(images by Getty) Moroccan born Israeli clothing designer for Lanvin, Albert Elbaz, unveiled a collection of greater depth

and versatility on Friday evening in Paris than anything he has previously presented.  As the Wall Street Journal noted:

Mr. Elbaz has become more versatile as a designer the more years he has under his belt at Lanvin. That was clear as he swerved from shiny trench coats to a gauzy veil of a dress and a series of tightly-pleated skirts and frocks - beyond his old repertoire of day-to-night dresses.

Observing the evolution of a designer and artist from an economic perspective poses a unique set of challenges and opportunities.  It’s difficult to dissect the work of artists using economic tools, as the discipline has traditionally been concerned with behavior in aggregate, not the behavior of the individual.   Economist David Galenson is the only academic economist of note to study creativity and innovation in the artistic marketplace.  His work focuses on the life cycles of artists, dividing them into two groups, Conceptual and Experimental Innovators.  The former, constituting those who, among other things, generate their greatest works early in their careers, and the latter, being those who produce their greatest works later in their careers. Using these and other of economics’ analytical tools provides a new opportunity to understand how creative innovation happens in the course of an artist’s life.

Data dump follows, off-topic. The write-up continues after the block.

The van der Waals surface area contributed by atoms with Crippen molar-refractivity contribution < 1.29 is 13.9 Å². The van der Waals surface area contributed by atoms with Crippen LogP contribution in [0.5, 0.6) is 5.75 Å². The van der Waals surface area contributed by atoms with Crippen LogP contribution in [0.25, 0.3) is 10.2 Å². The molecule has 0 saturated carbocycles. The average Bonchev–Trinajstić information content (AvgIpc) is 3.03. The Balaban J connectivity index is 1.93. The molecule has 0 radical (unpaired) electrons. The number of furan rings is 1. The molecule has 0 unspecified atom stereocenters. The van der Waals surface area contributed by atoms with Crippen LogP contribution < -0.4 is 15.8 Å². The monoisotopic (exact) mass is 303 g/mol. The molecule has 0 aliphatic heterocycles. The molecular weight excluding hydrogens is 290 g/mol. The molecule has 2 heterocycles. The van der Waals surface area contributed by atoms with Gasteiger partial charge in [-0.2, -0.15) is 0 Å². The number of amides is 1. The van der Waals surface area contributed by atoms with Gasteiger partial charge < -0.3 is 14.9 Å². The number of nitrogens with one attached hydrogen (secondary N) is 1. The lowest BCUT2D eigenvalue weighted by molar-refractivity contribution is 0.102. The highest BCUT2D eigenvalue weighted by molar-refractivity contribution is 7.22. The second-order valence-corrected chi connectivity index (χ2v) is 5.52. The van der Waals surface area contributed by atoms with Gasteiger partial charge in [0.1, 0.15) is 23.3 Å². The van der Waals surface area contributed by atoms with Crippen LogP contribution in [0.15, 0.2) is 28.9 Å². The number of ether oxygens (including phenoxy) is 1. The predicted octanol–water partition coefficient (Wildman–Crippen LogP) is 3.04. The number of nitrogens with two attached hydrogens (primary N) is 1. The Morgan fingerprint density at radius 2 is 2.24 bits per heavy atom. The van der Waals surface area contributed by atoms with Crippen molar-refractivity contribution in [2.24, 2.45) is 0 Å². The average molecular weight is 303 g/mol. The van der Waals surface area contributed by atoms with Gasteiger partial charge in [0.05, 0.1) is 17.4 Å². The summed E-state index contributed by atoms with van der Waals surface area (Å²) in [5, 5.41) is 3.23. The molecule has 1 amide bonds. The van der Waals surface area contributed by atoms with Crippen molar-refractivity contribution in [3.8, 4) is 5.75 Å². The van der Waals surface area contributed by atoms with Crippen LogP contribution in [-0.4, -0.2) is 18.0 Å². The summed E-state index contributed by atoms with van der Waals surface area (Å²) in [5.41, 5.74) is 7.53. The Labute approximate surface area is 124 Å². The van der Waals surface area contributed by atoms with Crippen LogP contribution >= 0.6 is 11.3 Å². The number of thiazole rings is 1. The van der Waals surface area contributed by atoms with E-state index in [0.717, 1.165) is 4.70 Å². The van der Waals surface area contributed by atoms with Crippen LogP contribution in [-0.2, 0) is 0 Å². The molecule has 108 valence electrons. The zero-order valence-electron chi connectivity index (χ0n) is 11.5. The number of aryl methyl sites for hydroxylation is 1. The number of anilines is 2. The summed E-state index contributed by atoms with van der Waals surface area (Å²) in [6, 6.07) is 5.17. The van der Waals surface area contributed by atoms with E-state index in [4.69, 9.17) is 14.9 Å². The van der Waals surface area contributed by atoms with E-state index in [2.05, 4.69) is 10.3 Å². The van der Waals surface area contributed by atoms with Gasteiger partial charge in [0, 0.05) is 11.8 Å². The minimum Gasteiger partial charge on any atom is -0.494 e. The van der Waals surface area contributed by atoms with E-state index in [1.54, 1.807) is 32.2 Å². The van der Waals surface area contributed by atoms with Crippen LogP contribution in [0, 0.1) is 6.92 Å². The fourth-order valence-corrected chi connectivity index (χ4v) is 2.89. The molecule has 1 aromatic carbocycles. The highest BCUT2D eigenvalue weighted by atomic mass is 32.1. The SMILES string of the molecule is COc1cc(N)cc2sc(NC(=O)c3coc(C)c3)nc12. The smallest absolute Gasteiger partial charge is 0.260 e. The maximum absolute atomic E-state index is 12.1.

It’s probably too early to evaluate the influence/import of Elbaz’s work, but the piece in the WSJ caught my attention because it eluded to the maturation and creative evolution of the Lanvin designer.   The unveiling of these new works in Paris on Friday could signify a major moment in the life cycle of this fashion-artist. The key question that remains is one of determining Mr. Elbaz’s long run influence and import to the fashion community. Will his work significantly influence future generations of designers? Does anyone involved with fashion have a comment or perspective to share?

Sign up to vote on this title
UsefulNot useful